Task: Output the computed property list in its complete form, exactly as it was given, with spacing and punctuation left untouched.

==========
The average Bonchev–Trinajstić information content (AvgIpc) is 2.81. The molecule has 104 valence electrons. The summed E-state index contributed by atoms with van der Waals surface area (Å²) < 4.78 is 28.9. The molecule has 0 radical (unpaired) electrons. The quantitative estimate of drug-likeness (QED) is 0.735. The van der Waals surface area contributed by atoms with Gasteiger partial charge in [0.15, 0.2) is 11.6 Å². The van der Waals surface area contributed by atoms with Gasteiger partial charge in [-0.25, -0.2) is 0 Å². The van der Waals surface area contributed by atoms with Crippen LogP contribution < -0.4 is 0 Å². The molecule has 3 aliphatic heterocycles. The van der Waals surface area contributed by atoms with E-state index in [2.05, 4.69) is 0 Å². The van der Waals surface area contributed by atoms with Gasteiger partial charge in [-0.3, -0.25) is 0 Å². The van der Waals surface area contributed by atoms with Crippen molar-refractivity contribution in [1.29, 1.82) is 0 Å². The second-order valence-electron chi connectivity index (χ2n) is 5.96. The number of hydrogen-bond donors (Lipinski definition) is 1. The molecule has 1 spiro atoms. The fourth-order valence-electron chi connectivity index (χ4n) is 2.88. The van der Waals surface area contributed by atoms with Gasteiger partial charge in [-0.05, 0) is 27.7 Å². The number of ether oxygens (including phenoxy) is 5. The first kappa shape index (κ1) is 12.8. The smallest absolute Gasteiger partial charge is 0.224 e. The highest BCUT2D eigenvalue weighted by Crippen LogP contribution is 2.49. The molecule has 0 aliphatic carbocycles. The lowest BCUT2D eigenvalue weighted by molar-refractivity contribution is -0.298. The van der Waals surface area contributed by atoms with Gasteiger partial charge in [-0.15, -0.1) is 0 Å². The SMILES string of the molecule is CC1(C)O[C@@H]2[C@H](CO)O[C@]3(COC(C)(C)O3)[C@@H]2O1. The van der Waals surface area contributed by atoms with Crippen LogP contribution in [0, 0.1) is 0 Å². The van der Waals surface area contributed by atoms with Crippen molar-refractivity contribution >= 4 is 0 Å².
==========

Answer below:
The average Bonchev–Trinajstić information content (AvgIpc) is 2.81. The molecule has 104 valence electrons. The summed E-state index contributed by atoms with van der Waals surface area (Å²) < 4.78 is 28.9. The molecule has 0 radical (unpaired) electrons. The quantitative estimate of drug-likeness (QED) is 0.735. The van der Waals surface area contributed by atoms with Gasteiger partial charge in [0.15, 0.2) is 11.6 Å². The van der Waals surface area contributed by atoms with Gasteiger partial charge in [-0.25, -0.2) is 0 Å². The van der Waals surface area contributed by atoms with Crippen LogP contribution < -0.4 is 0 Å². The molecule has 3 aliphatic heterocycles. The van der Waals surface area contributed by atoms with E-state index in [2.05, 4.69) is 0 Å². The van der Waals surface area contributed by atoms with Gasteiger partial charge in [-0.3, -0.25) is 0 Å². The van der Waals surface area contributed by atoms with Crippen molar-refractivity contribution in [1.29, 1.82) is 0 Å². The second-order valence-electron chi connectivity index (χ2n) is 5.96. The number of hydrogen-bond donors (Lipinski definition) is 1. The molecule has 1 spiro atoms. The fourth-order valence-electron chi connectivity index (χ4n) is 2.88. The van der Waals surface area contributed by atoms with Gasteiger partial charge in [-0.05, 0) is 27.7 Å². The number of ether oxygens (including phenoxy) is 5. The first kappa shape index (κ1) is 12.8. The smallest absolute Gasteiger partial charge is 0.224 e. The highest BCUT2D eigenvalue weighted by Crippen LogP contribution is 2.49. The molecule has 0 aliphatic carbocycles. The lowest BCUT2D eigenvalue weighted by molar-refractivity contribution is -0.298. The van der Waals surface area contributed by atoms with Gasteiger partial charge in [-0.15, -0.1) is 0 Å². The SMILES string of the molecule is CC1(C)O[C@@H]2[C@H](CO)O[C@]3(COC(C)(C)O3)[C@@H]2O1. The van der Waals surface area contributed by atoms with Crippen LogP contribution in [0, 0.1) is 0 Å². The van der Waals surface area contributed by atoms with Crippen molar-refractivity contribution >= 4 is 0 Å².